Historically speaking, even before the foreign invasions by the diverse nations and regions, Afghanistan had been suffering ethno-racial conflicts, tribal revolts, civil wars and other such internal upheavals. Besides, it is very difficult, nay, impossible to claim that all the external attacks were fully external and had nothing to do with or supported by the internal ethnic, tribal, political or sectarian groups that were anti-central government or state. It is a universally acknowledged veracity that any internal mutiny cannot be affective unless it is supported by a neighbouring or other foreign state and no nation can be conquered by any external force unless it is supported by the internal renegades or rebels. Centuries-old tug-of-war amongst the socio-politically poles-apart racial segments of the so-called Muslim society such as Pashtuns, Uzbeks, Hazaras, Tajiks, Aimaqs, and other small ethnic groups had already played havoc with the local population and proved that it was not very simple to call them a nation-state. Besides, the element of sectarian conflicts, fueled by the neighbouring states and other global powers to safeguard their political interests, has created further lines of demarcations within the local communities and minimised the opportunities for bringing up a collective national character and socio-political cooperation in today’s Afghanistan.
In addition to that, the historical intra-Pashtun conflict between the tribes of the Durranis and the Ghilzais, stemmed from the invasion of the Ghilzais, the rural tribes of today’s Afghanistan by the Persian Durrani dynasty, in 1747, has drifted the case further towards the chaotic nature of the Afghan issues. Here, this crucial twist of the history is worthy of mentioning that Mullah Umar, who accidently emerged as a great political and military leader and founder of the Taliban, was a Ghilzai by origin and more than 90% of his followers, too, were from the subject tribe and the same rural region. Hamid Karzai, on the other hand, belonged to the elites of Durrani tribe, living in the urban Afghanistan. So, another line of clash and hostility was the notion in the minds of the Taliban that the invaders and the foreign Pashtun tribes were cooperating with the US forces to destroy the political and cultural roots of traditional and indigenous Afghanistan comprising mostly Eastern tribes. In response to the sheer unrest and resentment amongst the non-Pashtun groups, after the new constitutional framework, introduced in 2004, the Pashtun President Ashraf Ghani had to sign a power-sharing treaty with the Tajik Chief Executive Abdullah Abdullah to create a National Unity Government. But, this move, too, couldn’t bring any socio-political stability in Afghanistan or its governance because, the issues are multidimensional and the lines of divisions are not only horizontal and vertical, but have, now, got to a network of crisscrossing angles.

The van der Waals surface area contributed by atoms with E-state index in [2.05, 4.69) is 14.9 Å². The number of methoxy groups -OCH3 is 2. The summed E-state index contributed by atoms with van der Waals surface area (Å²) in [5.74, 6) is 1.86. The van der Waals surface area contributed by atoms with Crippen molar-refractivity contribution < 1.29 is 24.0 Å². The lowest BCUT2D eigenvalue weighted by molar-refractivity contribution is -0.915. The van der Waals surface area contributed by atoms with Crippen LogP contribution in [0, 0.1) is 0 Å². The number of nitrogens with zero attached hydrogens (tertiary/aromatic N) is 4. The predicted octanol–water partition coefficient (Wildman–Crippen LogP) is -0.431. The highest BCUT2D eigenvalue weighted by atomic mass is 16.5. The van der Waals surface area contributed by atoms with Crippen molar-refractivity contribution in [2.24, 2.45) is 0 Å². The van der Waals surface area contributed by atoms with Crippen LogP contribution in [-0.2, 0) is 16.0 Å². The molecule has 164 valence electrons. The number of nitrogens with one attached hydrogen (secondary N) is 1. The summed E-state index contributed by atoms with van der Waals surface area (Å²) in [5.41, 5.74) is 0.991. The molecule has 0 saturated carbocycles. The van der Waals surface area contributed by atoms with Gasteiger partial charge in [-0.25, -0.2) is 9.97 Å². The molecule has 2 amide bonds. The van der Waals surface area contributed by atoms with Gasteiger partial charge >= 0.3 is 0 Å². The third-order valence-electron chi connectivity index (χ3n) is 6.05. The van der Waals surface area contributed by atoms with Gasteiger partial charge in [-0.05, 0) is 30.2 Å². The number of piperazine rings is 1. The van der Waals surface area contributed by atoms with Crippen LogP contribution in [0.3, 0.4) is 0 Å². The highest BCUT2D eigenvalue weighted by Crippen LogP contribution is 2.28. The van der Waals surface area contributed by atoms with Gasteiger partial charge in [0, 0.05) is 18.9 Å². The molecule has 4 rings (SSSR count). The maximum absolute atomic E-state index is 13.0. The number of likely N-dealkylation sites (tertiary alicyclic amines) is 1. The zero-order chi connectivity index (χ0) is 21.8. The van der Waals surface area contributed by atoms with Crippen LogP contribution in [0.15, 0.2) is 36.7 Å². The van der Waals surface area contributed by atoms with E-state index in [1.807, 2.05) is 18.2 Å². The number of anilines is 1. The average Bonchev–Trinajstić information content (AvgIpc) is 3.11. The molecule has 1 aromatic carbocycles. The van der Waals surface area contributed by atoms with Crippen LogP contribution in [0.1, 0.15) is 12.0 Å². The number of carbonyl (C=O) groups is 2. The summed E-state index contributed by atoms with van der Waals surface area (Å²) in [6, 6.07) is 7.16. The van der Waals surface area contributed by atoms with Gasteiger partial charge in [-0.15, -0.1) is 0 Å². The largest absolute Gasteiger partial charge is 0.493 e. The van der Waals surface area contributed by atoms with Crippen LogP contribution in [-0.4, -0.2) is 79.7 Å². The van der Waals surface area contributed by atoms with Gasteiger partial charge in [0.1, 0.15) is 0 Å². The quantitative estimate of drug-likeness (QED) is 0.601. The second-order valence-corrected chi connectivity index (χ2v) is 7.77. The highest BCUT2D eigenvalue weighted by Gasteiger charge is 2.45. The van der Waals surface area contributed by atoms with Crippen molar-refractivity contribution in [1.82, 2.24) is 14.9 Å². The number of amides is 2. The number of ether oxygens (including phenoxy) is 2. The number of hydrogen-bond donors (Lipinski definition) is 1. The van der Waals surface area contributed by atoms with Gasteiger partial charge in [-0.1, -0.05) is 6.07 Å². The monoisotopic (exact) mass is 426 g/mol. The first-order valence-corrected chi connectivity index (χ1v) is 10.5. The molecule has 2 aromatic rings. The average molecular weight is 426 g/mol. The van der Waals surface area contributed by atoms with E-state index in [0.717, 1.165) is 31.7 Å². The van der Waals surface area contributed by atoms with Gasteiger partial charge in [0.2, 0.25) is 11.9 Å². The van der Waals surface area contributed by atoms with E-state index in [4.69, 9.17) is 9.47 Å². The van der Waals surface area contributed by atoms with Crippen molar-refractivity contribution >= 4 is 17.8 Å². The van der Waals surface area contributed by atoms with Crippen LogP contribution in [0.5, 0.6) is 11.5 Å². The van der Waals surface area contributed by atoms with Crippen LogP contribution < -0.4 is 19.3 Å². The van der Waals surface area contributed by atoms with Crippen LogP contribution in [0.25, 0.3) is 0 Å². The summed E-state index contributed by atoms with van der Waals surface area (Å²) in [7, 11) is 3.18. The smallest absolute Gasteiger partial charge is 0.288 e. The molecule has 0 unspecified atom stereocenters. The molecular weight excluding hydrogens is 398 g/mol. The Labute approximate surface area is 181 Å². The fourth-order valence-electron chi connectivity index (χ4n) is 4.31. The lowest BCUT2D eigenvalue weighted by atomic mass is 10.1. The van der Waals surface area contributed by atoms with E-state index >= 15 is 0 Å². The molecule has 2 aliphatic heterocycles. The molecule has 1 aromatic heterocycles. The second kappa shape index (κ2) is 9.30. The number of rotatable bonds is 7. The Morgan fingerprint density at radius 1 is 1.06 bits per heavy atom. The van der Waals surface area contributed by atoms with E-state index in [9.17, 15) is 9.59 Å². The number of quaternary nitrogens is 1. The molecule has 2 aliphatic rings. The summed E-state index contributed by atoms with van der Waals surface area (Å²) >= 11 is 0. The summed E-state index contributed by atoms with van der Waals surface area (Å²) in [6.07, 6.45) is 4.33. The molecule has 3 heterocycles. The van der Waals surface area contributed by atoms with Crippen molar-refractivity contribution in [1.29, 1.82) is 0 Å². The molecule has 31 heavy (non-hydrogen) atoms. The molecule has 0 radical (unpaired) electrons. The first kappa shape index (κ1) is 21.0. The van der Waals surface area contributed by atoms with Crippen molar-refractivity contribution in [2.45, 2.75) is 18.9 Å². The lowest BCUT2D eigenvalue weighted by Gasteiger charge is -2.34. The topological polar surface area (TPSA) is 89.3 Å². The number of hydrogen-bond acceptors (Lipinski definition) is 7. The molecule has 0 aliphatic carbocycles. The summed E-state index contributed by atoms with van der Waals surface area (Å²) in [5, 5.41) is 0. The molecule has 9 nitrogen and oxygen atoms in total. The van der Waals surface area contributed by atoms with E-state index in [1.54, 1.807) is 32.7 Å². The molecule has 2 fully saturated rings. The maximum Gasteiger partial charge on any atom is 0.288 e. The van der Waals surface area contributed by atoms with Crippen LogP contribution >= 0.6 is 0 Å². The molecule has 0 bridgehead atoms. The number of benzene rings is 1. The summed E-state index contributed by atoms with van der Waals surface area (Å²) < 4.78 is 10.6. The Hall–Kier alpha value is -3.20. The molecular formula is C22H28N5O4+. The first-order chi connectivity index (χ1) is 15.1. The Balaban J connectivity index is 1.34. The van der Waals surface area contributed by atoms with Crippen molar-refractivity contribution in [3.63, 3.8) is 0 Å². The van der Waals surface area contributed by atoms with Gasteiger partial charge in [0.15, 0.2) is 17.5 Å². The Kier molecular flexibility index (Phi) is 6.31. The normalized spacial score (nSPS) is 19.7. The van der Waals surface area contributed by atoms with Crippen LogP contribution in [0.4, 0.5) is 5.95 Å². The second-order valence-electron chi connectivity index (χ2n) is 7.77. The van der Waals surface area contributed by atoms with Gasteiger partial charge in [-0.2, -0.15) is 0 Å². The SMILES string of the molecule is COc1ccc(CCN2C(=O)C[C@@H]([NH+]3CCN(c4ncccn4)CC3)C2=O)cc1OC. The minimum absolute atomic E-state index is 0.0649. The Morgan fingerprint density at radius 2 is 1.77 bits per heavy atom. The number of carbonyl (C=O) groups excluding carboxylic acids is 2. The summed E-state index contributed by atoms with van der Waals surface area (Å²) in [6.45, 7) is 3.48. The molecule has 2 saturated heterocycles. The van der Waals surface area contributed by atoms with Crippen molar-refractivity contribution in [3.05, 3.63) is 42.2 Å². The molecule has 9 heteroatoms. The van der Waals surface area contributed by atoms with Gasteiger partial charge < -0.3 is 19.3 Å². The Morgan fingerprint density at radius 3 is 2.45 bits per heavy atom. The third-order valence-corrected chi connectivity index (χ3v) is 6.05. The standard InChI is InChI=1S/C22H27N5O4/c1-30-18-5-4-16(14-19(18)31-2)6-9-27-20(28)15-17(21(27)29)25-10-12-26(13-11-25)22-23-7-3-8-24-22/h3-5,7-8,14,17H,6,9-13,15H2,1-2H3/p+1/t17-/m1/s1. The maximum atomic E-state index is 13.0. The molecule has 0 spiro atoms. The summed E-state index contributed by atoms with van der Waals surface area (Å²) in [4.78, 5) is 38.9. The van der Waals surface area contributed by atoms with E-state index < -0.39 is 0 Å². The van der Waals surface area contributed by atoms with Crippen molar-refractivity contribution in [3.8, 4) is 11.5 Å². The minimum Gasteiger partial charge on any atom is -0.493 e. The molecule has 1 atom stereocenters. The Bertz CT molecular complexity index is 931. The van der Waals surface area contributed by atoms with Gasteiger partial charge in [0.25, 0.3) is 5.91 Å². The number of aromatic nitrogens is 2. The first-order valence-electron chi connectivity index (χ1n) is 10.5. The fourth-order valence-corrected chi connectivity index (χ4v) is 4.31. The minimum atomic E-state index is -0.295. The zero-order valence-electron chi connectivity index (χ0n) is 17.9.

Peeping into the socio-political fabric of Afghanistan and its diverging threads, it has always been a region of Pro-Pakistan, Pro-Russia, Pro-Iran, Pro-West and some indifferent tribal segments of the population that had hardly been a solidly woven texture. Here, one thing must be clearly understood that certain above-mentioned ethnic, ideological, religious or sectarian groups do not cherish any emotional or dedicative association with the neighbouring countries, but they are bound to side with them for the sake of their vested interests. For example, if the Pashtuns side with Pakistan, in the broader-spectrum regional conflicts, they are actually concerning the Pashtun population, including their relatives, settled in the bordering KPK and Baluchistan provinces of Pakistan and this very fact, the other side of this affiliation, is a complete threat to Pakistan’s solidarity and even ideology. This community-based or race-centric bond, across the Durand line, is solely aimed at breaking Pakistan not only geographically, but ideologically also. Same is the case with the Hazaras tribesmen who attach themselves to and are supported by Iran on the basis of sectarian commonalities and the inter-dependent vested interests only and there isn’t any concept of unconditional love, sincerity or devotion. It is exceptionally desirable to mention, here, that this straight line of unity is not confined to only Iran and Afghanistan, but it, directly or indirectly, involves Pakistan as well. The role of both the above-mentioned states in creating law and order issues in the bordering province of Baluchistan by fanning and maneuvering separatist movements and ethno-lingual prejudices amongst the masses is an open secret to all and sundry.